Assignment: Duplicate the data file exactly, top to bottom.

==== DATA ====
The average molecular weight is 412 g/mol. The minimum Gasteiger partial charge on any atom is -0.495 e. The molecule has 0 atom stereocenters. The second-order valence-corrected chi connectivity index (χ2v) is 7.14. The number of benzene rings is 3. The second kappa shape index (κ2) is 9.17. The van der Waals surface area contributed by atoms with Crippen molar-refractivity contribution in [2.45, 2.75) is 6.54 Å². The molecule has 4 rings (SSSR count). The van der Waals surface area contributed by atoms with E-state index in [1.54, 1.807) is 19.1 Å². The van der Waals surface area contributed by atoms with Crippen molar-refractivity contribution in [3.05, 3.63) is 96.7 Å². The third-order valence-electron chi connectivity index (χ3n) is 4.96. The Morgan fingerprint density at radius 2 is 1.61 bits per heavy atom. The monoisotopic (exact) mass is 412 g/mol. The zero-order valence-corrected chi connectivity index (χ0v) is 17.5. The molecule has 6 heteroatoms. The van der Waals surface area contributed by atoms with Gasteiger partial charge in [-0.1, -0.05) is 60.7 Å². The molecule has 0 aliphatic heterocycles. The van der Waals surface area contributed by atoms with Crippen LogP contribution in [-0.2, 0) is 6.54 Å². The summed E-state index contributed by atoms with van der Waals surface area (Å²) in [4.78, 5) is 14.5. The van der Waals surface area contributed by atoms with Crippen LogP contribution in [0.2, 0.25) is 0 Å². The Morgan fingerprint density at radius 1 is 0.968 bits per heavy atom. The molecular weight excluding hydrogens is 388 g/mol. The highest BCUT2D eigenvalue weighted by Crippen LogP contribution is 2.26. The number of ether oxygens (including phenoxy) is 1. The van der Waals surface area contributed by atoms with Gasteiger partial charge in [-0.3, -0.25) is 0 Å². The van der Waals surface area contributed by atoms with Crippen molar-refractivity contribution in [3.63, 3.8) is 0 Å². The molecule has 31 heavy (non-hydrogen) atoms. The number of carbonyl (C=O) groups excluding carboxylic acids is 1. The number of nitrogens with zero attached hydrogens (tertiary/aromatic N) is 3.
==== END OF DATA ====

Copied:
The average molecular weight is 412 g/mol. The minimum Gasteiger partial charge on any atom is -0.495 e. The molecule has 0 atom stereocenters. The second-order valence-corrected chi connectivity index (χ2v) is 7.14. The number of benzene rings is 3. The second kappa shape index (κ2) is 9.17. The van der Waals surface area contributed by atoms with Crippen molar-refractivity contribution in [2.45, 2.75) is 6.54 Å². The molecule has 4 rings (SSSR count). The van der Waals surface area contributed by atoms with E-state index in [1.54, 1.807) is 19.1 Å². The van der Waals surface area contributed by atoms with Crippen molar-refractivity contribution in [3.05, 3.63) is 96.7 Å². The third-order valence-electron chi connectivity index (χ3n) is 4.96. The Morgan fingerprint density at radius 2 is 1.61 bits per heavy atom. The monoisotopic (exact) mass is 412 g/mol. The zero-order valence-corrected chi connectivity index (χ0v) is 17.5. The molecule has 6 heteroatoms. The van der Waals surface area contributed by atoms with Gasteiger partial charge in [-0.1, -0.05) is 60.7 Å². The molecule has 0 aliphatic heterocycles. The van der Waals surface area contributed by atoms with Crippen LogP contribution in [-0.2, 0) is 6.54 Å². The summed E-state index contributed by atoms with van der Waals surface area (Å²) in [4.78, 5) is 14.5. The van der Waals surface area contributed by atoms with Crippen LogP contribution in [0.2, 0.25) is 0 Å². The Morgan fingerprint density at radius 1 is 0.968 bits per heavy atom. The molecular weight excluding hydrogens is 388 g/mol. The highest BCUT2D eigenvalue weighted by Crippen LogP contribution is 2.26. The number of ether oxygens (including phenoxy) is 1. The van der Waals surface area contributed by atoms with Gasteiger partial charge in [-0.3, -0.25) is 0 Å². The van der Waals surface area contributed by atoms with Crippen molar-refractivity contribution in [3.63, 3.8) is 0 Å². The molecule has 31 heavy (non-hydrogen) atoms. The number of carbonyl (C=O) groups excluding carboxylic acids is 1. The number of nitrogens with zero attached hydrogens (tertiary/aromatic N) is 3.